The United Nations relief coordination agency today said that the humanitarian situation in Syria continues to deteriorate, with up to 1.5 million people in need of assistance.
“Civilians attempting to flee from fighting need urgent assistance and protection,” the UN Office for the Coordination of Humanitarian Affairs (OCHA) said in an update. “Local resources are stretched and there is restricted access to basic services in areas affected by fighting.”
OCHA added that aid agencies continue to face significant access constraints to reaching people in need.
“Visits by UN relief agencies to Homs and Idlib over the past two weeks have found that increasing numbers of people are leaving their homes and communities’ vulnerability is growing,” OCHA said, noting that in the Idlib Governorate, where fighting continues, the Syrian Arab Red Crescent (SARC) reports that 350,000 people now need assistance.
This is an increase of 150,000 people since the Government-led assessment of the humanitarian situation at the end of March, OCHA said. The 150,000 people include hundreds of families displaced from the Aleppo Governorate and from within the Idlib Governorate, and less than half of these people have received assistance.
Communities in the city of Homs have suffered increased violence in the past two weeks, OCHA noted. More than 100 public buildings are being used as temporary shelters for people who have fled their homes; and hundreds of people are reportedly trapped in the Old City, unable to leave because of ongoing violence.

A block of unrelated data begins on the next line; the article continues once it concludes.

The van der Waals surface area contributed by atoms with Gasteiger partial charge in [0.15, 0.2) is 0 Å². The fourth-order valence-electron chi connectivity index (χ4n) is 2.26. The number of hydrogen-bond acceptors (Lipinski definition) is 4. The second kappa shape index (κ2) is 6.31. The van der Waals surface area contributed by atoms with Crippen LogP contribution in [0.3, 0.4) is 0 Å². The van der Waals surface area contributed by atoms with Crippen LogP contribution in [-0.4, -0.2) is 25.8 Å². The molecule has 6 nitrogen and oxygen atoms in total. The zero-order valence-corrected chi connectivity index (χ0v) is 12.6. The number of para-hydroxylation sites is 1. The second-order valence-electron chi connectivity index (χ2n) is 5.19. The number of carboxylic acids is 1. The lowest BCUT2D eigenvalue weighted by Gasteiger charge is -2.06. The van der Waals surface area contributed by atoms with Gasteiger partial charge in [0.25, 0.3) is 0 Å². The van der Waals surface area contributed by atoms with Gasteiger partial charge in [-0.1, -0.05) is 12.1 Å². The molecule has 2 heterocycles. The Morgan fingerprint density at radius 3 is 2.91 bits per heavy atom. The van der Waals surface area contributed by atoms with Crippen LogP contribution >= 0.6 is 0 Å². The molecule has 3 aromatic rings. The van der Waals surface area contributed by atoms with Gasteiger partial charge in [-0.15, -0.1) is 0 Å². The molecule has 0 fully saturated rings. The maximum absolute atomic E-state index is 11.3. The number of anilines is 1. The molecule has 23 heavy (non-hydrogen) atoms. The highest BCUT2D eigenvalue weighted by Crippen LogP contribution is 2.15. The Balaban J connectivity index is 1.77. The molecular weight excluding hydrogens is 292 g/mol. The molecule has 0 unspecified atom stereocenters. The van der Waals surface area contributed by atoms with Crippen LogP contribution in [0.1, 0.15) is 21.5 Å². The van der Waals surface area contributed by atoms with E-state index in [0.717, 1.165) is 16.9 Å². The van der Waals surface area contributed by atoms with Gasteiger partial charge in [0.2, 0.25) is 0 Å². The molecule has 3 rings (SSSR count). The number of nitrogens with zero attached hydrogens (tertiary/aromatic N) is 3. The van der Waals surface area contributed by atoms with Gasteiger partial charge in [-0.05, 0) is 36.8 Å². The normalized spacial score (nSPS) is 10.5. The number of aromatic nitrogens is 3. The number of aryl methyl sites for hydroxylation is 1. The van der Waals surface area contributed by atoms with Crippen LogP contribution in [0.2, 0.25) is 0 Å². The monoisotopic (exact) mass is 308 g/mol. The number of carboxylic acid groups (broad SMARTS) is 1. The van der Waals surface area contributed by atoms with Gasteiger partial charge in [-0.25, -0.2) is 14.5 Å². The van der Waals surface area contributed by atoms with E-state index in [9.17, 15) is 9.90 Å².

OCHA said that a humanitarian pause negotiated by the International Committee of the Red Cross may provide an opportunity for civilians to leave and aid to be delivered.
“Local communities have so far provided the majority of assistance, including temporary housing, food and other basic items,” the UN agency said. “However, their ability to help has diminished and local donations to SARC are decreasing.”
Also today, the UN Children’s Fund (UNICEF) said that it needs additional funds of around $14 million for its response to the crisis in Syria. Along with its partners, UNICEF is providing assistance to Syrian children in need in areas such as health, nutrition, education and child protection.
In late March, the UN and its partners issued an appeal for $84 million, under the so-called Syria Regional Response Plan, to help Syrian refugees in Lebanon, Turkey, Jordan and Iraq, as well as future arrivals – UNICEF’s funding requirement from the plan is $7.4 million, with about $3.8 million received to date.
“UNICEF urgently requires additional funding to be able to continue to expand its programme outreach towards all Syrian children in need in the sub-region,” the agency said in a news release.
The UN estimates that more than 10,000 people, mostly civilians, have been killed in Syria since the uprising against President Bashar al-Assad began some 16 months ago. Tens of thousands have also been uprooted from their homes, with many having fled to neighbouring countries.